ELIZABETH “BETSY” SUTER

Elizabeth Nye "Betsy" Suter, longtime winter resident of Green Valley, of Concord, MA and also of North Chatham, MA in the summers, died Sunday, May 26, 2019, at Care Dimensions Hospice House in Lincoln, MA, of multiple causes. She was 93.

Betsy wintered in Green Valley, from mid-January until mid-April, every year for 25 years (until her death), at first with husband Phil, from 1995, when they bought their condominium there, until his death in 2003, and then on her own. She was an active participant in Green Valley activities, taking numerous courses, in particular, over the years.

Betsy was a member and volunteer, in the office and for their annual Tour of Homes fundraiser, of St. Francis-in-the-Valley Episcopal Church in Green Valley, and a member of the Seekers Discussion Group there. She also served on the board of FATSO (Friends and Admirers of the Tucson Symphony Orchestra, now disbanded), which organized monthly bus trips to the Symphony in-season from Green Valley, with a stop at a restaurant along the way. She was also a member of the New England Club of Green Valley.

Betsy was born in Saint Paul, MN on Sept. 6, 1925, to the late Carl Merryman Nye and Edith Seabury Nye of Saint Paul, later of North Chatham (from 1947 until their deaths). She is survived by her two younger sisters, both in their 90s, Priscilla Nye "Polly" Dickson of North Chatham and Edith Nye "Edie" MacMullen of Amherst MA. She was predeceased by her husband of 52 years (until his death), Philip Hales "Phil" Suter, in 2003.

Betsy graduated from the Summit School (for girls) in Saint Paul, which she attended for 13 years. She then attended Vassar College for three years before graduating from Barnard College in 1951 with a major in art history. Between Vassar and Barnard, she lived and worked in Cambridge, MA where she met her husband, and traveled to Europe.

After Betsy's wedding in 1951, she and her husband spent the first several years of their marriage in Brattleboro and Dummerston, VT, where he began his law career. In 1955 they moved to Concord, which was to become their home for the rest of their lives, after his career took him to Boston, MA.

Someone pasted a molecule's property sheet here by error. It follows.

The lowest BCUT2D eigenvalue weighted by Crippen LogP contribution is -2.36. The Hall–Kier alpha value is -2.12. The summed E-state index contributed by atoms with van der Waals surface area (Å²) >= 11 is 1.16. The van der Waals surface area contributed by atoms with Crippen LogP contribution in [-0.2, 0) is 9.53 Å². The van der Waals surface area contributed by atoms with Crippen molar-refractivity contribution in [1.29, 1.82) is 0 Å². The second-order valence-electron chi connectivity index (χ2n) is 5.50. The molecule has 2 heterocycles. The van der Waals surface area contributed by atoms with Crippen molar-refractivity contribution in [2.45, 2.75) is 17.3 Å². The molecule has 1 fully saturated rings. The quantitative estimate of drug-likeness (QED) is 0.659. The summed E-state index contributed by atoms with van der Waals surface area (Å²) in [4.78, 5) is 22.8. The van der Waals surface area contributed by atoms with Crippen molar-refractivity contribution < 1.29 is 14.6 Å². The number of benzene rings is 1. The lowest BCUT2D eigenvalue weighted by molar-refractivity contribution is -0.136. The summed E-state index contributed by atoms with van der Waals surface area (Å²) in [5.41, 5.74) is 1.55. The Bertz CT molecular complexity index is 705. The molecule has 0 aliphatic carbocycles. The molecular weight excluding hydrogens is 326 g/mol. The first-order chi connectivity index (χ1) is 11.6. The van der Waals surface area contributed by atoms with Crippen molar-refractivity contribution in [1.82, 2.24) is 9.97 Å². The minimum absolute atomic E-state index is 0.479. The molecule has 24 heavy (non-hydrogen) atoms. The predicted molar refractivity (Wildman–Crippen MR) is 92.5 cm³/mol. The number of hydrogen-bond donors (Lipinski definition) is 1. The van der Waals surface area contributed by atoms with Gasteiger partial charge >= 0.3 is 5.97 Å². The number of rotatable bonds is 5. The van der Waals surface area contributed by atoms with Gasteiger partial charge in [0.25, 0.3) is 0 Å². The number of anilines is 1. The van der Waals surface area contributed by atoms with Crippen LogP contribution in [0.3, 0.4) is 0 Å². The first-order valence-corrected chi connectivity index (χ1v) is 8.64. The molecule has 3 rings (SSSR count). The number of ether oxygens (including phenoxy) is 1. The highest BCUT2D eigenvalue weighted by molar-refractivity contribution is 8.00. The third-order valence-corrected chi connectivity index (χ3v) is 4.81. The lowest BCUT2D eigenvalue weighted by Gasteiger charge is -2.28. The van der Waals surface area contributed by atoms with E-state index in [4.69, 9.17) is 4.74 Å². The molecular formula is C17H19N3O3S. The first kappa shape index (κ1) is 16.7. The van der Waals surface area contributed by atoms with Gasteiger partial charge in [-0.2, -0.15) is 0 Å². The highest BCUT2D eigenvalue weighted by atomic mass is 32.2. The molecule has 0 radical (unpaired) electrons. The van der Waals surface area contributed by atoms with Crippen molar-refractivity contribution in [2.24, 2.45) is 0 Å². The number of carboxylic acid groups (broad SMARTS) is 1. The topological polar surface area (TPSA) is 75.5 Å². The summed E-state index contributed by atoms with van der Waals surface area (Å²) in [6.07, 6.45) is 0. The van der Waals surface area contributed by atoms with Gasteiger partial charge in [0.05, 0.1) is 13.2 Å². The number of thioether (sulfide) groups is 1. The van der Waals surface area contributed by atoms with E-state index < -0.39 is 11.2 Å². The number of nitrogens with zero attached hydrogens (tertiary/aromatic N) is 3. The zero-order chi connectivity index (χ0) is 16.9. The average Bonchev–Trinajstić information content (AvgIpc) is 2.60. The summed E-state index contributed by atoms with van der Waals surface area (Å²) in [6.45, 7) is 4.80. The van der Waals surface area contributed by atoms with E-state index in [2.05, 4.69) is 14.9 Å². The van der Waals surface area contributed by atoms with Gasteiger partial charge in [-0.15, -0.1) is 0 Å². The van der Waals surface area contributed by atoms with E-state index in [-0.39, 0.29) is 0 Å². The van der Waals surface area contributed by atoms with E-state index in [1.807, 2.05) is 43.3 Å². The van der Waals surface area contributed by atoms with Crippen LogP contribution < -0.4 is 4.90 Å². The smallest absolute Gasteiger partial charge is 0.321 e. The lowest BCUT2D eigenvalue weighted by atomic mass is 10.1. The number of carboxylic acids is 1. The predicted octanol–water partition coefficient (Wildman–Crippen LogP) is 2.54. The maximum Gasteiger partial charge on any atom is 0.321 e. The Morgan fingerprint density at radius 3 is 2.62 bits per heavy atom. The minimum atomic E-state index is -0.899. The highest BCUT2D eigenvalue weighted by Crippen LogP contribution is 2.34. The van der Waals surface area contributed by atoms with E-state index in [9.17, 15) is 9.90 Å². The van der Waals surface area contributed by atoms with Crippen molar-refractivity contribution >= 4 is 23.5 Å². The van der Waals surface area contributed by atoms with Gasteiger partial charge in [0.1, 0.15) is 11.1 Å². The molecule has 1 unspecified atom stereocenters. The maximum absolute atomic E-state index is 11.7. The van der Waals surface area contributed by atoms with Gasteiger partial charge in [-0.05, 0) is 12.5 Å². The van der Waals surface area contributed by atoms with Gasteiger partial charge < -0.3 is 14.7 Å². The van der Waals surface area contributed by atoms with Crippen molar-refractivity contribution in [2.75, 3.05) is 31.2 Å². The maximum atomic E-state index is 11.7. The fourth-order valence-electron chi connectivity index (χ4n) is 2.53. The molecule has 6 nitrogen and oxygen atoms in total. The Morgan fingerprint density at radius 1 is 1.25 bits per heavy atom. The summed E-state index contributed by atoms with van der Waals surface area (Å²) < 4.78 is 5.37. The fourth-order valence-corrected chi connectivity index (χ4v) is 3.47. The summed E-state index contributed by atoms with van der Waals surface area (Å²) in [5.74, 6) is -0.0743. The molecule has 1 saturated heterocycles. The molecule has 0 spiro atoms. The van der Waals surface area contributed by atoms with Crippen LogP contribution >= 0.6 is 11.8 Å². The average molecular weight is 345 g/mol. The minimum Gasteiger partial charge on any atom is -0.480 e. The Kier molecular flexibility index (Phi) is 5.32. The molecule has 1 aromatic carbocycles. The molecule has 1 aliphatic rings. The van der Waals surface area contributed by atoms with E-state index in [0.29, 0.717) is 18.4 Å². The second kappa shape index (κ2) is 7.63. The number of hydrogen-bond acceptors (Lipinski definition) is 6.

Betsy is survived by her four children, Philip Nye "Phil" Suter of Peterborough, NH; Elizabeth Suter "Libby" Bohanon of Glenwood Springs, CO; Bradley R. "Brad" Suter of Melvin Village, NH; and Emily Suter Ransford of Carbondale, CO; six grandchildren, Charles Nye "Charley" Suter of Belmont, NH; Philip Bradley "Brad" Suter of Wakefield, MA; Angus John Bohanon of Boulder, CO; Kelsey Hales Bohanon of Golden, British Columbia, Canada; Jesse Kassler Ransford and Carly Suter Ransford, both of Carbondale, CO; numerous nieces and nephews and grandnieces and grandnephews, and her Maine Coon cat, Henry.

Betsy was a member of Trinity Episcopal Church in Concord, where she volunteered as a Sunday School teacher for about 10 years. She soon joined the Altar Guild, of which she was a member for over 50 years. She also volunteered for the church's annual "Fayre," and frequently participated in the Wednesday Bible Study. Betsy was especially proud, in retrospect, that she let herself be talked in to donating the current church sign outside the Sanctuary in memory of husband Phil, which sign has become in recent years another of the symbols of that parish.

Betsy also volunteered at the Alcott Elementary School in Concord from 1967 to 1969 as a member of the Alcott-Ripley PTA.

Betsy's first volunteer job was as the first-ever volunteer at Emerson Hospital in Concord, as a member of the Junior League of Boston (Concord area), which had undertaken to provide volunteers among its members, though Emerson had not previously used any volunteers at all.

Betsy was a committee chairman and member of the board of the League of Women Voters in Concord. She also served on the board of the Vassar Club of Boston from 1964 to 1970.